In making these small and big changes, we've been considering pocket and planet a lot in this experiment. We even named the blog after the two greens: pocket-green and planet-green. But what we've been kicking around recently when we talk about this is a quadruple bottom line. (Whoa - all you guys that thought the triple bottom line was the goal, take that!) To planet and pocket we've added peace (includes simplicity?) and practicality (includes convenience and sustainability for the long haul).
Any "green" action can be measured in terms of this quadruple bottom line.
What about selling the car? Originally, we chalked that up to a pocket and planet win. But does it bring us peace and simplicity? Is having one car sustainable for the long haul? Not sure yet.
Selling the car has had some unintended consequences. We have become more cooperative about our schedules, since we have to coordinate about transportation. I have shopped a lot less since I don't have as much access to stores. This is a great side benefit.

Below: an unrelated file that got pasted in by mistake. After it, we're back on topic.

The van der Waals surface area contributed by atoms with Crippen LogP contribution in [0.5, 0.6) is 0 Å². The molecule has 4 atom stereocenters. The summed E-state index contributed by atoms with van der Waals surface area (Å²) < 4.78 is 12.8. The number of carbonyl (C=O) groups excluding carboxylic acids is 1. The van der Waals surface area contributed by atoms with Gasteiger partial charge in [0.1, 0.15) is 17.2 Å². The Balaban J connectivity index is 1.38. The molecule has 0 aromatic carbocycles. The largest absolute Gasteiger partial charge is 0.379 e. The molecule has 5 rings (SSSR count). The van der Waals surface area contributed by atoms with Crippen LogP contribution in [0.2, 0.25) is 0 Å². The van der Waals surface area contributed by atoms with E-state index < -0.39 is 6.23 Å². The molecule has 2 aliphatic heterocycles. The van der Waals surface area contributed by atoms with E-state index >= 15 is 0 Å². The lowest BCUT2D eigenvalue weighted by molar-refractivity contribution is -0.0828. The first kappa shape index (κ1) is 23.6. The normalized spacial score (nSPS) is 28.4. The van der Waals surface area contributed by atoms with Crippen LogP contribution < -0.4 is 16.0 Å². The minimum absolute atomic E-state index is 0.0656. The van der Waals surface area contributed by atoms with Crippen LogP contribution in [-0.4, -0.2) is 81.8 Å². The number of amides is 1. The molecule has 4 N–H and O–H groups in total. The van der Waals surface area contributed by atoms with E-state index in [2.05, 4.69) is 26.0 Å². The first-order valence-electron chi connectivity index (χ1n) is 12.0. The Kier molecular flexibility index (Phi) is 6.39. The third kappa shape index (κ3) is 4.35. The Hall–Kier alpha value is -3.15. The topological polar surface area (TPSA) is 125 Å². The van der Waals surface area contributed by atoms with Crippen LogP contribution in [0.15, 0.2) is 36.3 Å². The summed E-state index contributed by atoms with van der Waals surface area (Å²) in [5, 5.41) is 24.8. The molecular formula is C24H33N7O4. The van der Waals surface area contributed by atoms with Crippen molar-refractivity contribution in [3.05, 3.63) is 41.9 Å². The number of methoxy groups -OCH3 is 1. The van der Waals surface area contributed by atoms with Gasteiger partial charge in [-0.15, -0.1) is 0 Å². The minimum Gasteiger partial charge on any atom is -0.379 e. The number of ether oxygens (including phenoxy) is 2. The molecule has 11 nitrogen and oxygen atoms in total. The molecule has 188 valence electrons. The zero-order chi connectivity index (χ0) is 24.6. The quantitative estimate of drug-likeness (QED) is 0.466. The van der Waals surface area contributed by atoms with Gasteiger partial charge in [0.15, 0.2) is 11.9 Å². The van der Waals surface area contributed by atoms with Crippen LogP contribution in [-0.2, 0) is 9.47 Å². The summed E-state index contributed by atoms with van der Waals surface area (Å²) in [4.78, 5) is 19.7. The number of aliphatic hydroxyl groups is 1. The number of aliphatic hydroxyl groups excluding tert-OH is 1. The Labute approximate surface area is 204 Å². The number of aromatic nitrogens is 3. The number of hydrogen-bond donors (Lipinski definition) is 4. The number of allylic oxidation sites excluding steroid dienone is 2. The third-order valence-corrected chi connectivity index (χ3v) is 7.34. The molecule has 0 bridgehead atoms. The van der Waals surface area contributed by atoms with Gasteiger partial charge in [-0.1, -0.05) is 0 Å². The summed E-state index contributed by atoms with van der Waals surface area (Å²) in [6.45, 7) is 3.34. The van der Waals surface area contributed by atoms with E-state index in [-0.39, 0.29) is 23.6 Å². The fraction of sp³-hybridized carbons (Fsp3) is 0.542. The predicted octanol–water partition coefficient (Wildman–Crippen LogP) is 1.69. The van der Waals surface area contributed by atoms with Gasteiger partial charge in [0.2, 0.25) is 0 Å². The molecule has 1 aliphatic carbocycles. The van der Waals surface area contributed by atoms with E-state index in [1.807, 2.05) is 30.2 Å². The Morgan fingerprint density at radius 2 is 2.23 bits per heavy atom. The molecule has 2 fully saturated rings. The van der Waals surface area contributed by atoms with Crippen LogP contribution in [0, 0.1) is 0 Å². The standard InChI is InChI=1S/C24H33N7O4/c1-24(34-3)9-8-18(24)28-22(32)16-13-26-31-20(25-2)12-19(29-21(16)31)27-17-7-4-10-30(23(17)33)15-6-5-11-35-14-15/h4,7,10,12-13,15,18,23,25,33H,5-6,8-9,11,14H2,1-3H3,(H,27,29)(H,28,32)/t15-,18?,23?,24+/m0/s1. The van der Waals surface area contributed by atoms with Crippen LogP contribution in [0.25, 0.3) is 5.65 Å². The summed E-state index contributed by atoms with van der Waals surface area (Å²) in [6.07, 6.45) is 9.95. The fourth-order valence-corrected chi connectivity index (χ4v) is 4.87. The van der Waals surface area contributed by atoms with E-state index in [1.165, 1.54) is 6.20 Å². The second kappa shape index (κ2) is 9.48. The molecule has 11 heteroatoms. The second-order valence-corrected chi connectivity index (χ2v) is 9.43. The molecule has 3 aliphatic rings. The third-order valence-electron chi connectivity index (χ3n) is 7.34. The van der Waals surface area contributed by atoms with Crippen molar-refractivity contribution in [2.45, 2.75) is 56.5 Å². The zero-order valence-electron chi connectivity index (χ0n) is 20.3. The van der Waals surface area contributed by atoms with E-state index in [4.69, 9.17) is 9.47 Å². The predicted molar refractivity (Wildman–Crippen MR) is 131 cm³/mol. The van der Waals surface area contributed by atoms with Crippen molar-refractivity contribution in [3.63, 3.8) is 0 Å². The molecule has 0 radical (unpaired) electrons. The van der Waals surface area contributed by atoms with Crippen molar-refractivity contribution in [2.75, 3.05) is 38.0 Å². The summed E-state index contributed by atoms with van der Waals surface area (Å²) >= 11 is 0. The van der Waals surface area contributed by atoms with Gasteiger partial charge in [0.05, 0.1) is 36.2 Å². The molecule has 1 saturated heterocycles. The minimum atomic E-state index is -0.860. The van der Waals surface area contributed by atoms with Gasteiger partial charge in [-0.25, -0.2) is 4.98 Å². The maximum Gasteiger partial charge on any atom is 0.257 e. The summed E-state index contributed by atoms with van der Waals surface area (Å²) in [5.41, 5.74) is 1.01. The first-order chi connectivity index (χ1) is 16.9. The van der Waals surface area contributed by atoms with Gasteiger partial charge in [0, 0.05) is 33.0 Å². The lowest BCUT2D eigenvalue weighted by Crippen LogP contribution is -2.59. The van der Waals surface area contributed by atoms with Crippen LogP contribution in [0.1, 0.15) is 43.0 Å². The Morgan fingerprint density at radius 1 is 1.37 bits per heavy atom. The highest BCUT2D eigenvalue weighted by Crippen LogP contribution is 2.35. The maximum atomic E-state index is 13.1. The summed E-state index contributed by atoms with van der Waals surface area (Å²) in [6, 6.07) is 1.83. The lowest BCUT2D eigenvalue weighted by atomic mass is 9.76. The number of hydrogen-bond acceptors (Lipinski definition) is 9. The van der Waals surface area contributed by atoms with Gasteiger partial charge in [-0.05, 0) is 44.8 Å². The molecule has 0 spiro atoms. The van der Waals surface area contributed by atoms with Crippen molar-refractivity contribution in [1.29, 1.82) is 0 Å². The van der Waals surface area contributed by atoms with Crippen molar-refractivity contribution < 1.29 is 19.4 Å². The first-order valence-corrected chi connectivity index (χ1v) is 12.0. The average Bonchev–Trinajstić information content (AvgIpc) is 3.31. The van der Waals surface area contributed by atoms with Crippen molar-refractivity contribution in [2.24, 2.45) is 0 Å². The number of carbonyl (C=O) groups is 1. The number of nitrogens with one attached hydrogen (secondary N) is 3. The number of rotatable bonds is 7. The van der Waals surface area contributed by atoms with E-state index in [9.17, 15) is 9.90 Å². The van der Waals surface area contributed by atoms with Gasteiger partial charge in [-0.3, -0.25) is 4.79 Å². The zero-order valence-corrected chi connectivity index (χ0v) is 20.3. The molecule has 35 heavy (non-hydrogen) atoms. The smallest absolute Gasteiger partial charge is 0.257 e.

What about something like baking bread instead of buying store bread? Also a pocket and planet win, but isn't it a hassle to make bread all the time instead of just buying it? No, no, no. This has been one of the most pleasant surprises of really committing to making bread. It's been completely easy and stress-free. It fits perfectly into an after-work activity slot. Any night that we're at home can be a bread night. I can start a loaf while making dinner and by bed time, it's done and ready for the next day. Peaceful and practical.
You might recall the shampoo debacle from Week One. While it was technically cheaper and eco-friendly to reduce shampoo use, Tony's experiment to reduce it to near ZERO turned out to not bring peace and not be sustainable at all. Sure, we might have been able to see this coming, but we ran the experiment anyway. Similarly, running barefoot turned out to be great for pocket and planet, but was basically unsustainable in the long run (highly imPRACTICAL) due to cold, discomfort, crappy road conditions and any number of blisters.
I'm calling this the new quadruple bottom line: pocket, planet, peace, practicality. I'll try to measure our activities in terms of this new standard from now on. Hopefully it will be instructive to our readers as to why a particular practice is or is not something we've decided to do for the long haul.